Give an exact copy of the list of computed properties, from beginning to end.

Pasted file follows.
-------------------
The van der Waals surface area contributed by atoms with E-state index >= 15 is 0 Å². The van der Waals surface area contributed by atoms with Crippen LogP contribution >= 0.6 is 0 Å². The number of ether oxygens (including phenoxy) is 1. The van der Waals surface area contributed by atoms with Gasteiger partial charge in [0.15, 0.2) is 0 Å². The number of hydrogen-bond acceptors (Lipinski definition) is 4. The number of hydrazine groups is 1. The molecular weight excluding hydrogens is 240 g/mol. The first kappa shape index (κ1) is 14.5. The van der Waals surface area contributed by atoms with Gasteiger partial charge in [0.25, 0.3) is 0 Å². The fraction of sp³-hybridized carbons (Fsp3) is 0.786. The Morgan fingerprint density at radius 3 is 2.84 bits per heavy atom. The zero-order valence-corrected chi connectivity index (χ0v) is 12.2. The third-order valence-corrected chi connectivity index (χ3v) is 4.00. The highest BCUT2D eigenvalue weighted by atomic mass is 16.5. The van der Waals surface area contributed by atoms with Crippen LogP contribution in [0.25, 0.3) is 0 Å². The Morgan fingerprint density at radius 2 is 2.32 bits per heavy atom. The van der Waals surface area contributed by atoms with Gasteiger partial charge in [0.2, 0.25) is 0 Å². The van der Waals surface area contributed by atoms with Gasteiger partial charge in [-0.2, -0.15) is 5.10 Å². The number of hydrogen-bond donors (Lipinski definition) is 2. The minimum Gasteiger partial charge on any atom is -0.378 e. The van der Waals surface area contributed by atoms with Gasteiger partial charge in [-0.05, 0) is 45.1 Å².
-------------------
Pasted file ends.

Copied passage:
The van der Waals surface area contributed by atoms with E-state index >= 15 is 0 Å². The van der Waals surface area contributed by atoms with Crippen LogP contribution >= 0.6 is 0 Å². The number of ether oxygens (including phenoxy) is 1. The van der Waals surface area contributed by atoms with Gasteiger partial charge in [0.15, 0.2) is 0 Å². The number of hydrogen-bond acceptors (Lipinski definition) is 4. The number of hydrazine groups is 1. The molecular weight excluding hydrogens is 240 g/mol. The first kappa shape index (κ1) is 14.5. The van der Waals surface area contributed by atoms with Gasteiger partial charge in [0.25, 0.3) is 0 Å². The fraction of sp³-hybridized carbons (Fsp3) is 0.786. The Morgan fingerprint density at radius 3 is 2.84 bits per heavy atom. The zero-order valence-corrected chi connectivity index (χ0v) is 12.2. The third-order valence-corrected chi connectivity index (χ3v) is 4.00. The highest BCUT2D eigenvalue weighted by atomic mass is 16.5. The van der Waals surface area contributed by atoms with Crippen LogP contribution in [0.25, 0.3) is 0 Å². The Morgan fingerprint density at radius 2 is 2.32 bits per heavy atom. The van der Waals surface area contributed by atoms with Gasteiger partial charge in [0.2, 0.25) is 0 Å². The van der Waals surface area contributed by atoms with Gasteiger partial charge in [-0.2, -0.15) is 5.10 Å². The number of hydrogen-bond donors (Lipinski definition) is 2. The minimum Gasteiger partial charge on any atom is -0.378 e. The van der Waals surface area contributed by atoms with Gasteiger partial charge in [-0.05, 0) is 45.1 Å².